- [Evan] Absolutely. And I think we're in a very interesting time, right? Because on the one hand, you know, maybe we can use traditional machine learning or even, you know, deep learning, which used to be the latest thing, to solve a problem, but sometimes, you know, we can use some of the latest technology, some of the foundation models and, you know, for computer vision or for language. And then, you know, I feel that we're at this transitional phase where you can kind of, there has to be a constant question about like which kind of solution do we want to use here, not only to serve our customer, you know, quickly and effectively, but to kind of set both ourselves and our partners up for long term success, right? So if we can find a way to leverage the latest technology, the latest foundation models to deliver solutions, not just effectively, but much more quickly, it's probably a good idea. You know, if we're just distilling, you know, specialized models from a large foundation model, we can do that much more quickly than, you know, the comparatively older way of just building a new, you know, computer vision model for every new use case. So it's definitely a really interesting time to kind of navigate those waters between sort of practical, more classical approaches and like these new opportunities, which seem to be emerging week by week almost.
- [Ryan] That's fantastic. Yeah, this has been a great conversation, Evan. I think there's a lot of interesting things, especially with the space that you all play in, because a lot of times what we've talked to companies in the past about is, you know, they've built an application or solution on the AI side of things, but the data piece is often missing, and I think a big conversation that customers and potential adopters have is, okay, I understand what you can do with my data, but I'm unsure if I have good data, clean data, the right data, if I'm collecting the data the best way possible, or maybe I'm not collecting data at all. How do I get good data, right, in order for these AI, the AI components of a solution to actually be valuable. And I think that's what's an interesting is how the position Samsara is in, in general, is to be able to kind of do both well with a customer. How do companies or how do you suggest companies kind of evaluate the quality of their data as they're listening to this or how they should be thinking about approaching getting better data in order for the AI components to be successful?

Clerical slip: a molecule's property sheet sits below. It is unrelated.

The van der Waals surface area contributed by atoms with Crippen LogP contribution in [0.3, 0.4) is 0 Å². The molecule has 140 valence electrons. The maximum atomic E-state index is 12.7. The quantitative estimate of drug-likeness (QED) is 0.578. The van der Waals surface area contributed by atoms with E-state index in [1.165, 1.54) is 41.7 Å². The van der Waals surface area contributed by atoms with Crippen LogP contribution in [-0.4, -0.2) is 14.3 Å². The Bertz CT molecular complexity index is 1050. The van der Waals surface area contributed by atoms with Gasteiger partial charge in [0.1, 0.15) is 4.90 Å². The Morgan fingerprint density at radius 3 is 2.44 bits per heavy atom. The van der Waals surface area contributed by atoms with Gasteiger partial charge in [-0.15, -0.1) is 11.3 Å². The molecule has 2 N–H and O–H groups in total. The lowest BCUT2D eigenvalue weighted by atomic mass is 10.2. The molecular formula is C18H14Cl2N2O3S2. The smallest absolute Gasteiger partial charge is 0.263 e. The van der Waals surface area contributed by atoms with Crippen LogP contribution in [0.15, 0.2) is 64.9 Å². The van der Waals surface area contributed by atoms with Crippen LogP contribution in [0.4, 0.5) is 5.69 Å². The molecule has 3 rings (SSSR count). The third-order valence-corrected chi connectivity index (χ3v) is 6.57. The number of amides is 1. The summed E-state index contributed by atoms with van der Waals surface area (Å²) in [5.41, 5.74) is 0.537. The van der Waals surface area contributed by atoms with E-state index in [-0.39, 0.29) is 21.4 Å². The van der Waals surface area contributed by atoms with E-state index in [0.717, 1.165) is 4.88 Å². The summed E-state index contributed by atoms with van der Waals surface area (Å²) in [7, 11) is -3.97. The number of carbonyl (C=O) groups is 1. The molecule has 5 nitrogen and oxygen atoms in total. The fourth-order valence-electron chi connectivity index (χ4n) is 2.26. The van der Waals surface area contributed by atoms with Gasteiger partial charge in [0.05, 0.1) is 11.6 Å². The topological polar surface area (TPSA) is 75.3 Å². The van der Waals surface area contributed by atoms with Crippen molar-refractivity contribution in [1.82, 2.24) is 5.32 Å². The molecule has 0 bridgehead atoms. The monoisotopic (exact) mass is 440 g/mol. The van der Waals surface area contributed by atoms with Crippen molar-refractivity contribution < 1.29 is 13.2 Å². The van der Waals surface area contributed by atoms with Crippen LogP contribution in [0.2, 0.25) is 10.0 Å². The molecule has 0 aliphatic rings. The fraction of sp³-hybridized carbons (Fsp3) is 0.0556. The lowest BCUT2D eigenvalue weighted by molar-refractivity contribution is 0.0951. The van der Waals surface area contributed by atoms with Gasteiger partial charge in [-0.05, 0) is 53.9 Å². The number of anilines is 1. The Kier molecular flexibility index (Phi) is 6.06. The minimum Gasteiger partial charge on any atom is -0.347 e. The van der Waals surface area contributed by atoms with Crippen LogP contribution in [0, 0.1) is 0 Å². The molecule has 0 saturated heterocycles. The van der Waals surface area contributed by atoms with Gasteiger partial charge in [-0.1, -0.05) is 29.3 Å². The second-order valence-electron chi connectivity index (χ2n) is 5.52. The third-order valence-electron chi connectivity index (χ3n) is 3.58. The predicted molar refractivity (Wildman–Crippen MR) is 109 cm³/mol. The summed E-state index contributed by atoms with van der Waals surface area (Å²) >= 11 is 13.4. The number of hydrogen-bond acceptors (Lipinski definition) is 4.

- [Evan] I think there's there's a few elements. Of course, it depends on the type of problem that they want to address. And, you know, as I mentioned before, it's always helpful to do a data audit, maybe even a focused one around, you know, they're trying to build a certain solution or what kind of data do we have about it? And then it's also a question of, you know, once you find the gaps in the data, what's gonna sort of plug those gaps? Is it just a, is it a quality problem? Is it something that they can fix by sort of upgrading software? Do they actually need to capture more data that they're not capturing yet? And that's, for example, that's another key place Samsara can often help. And then it's, you know, there's, it's so complex, right? Because in some sense, a solution may be operating on the edge, in which case there's a ton of data, but it can just stay on the edge. In other cases, you know, it's data you really want more centralized. You've got to have it in the cloud. And then there's other kinds of integrations you may need to get the data together. Which is another thing, you know, Samsara has plenty of integrations with partners that, you know, our customers take advantage of. So it's, of course, it's a complex problem, but I would still say kind of start with that audit, understand the problems, understand the gaps, and then, you know, we can work together to find a way to bring it to a place where AI can be an application.
- [Ryan] So for our audience out there who wants to learn more about what you all do and kind of your offerings, follow up with questions, all that kind of good stuff, what's the best way they can do that?
- [Evan] Well, you can always check our website,, and, you know, happy to connect with people on LinkedIn. Most of us are there. And, you know, just generally, open to discussions, and, you know, you can also follow our blog is another great place to sort of see what we're up to.
- [Ryan] Well, Evan, we appreciate your time. Neil, any last comments or questions or things from your end before we jump off here?
- [Neil] I think this has been a great discussion, and I really like the fact that even though we're talking about technology, we usually associate that with the digital world, it's good to see a practical application of physical operations, so we really appreciate that, Evan.
- [Evan] Absolutely.
Special Guest

Hosted By
AI For All
Special Guest
Evan Welbourne
- Head of AI and Data, Samsara
Hosted By
AI For All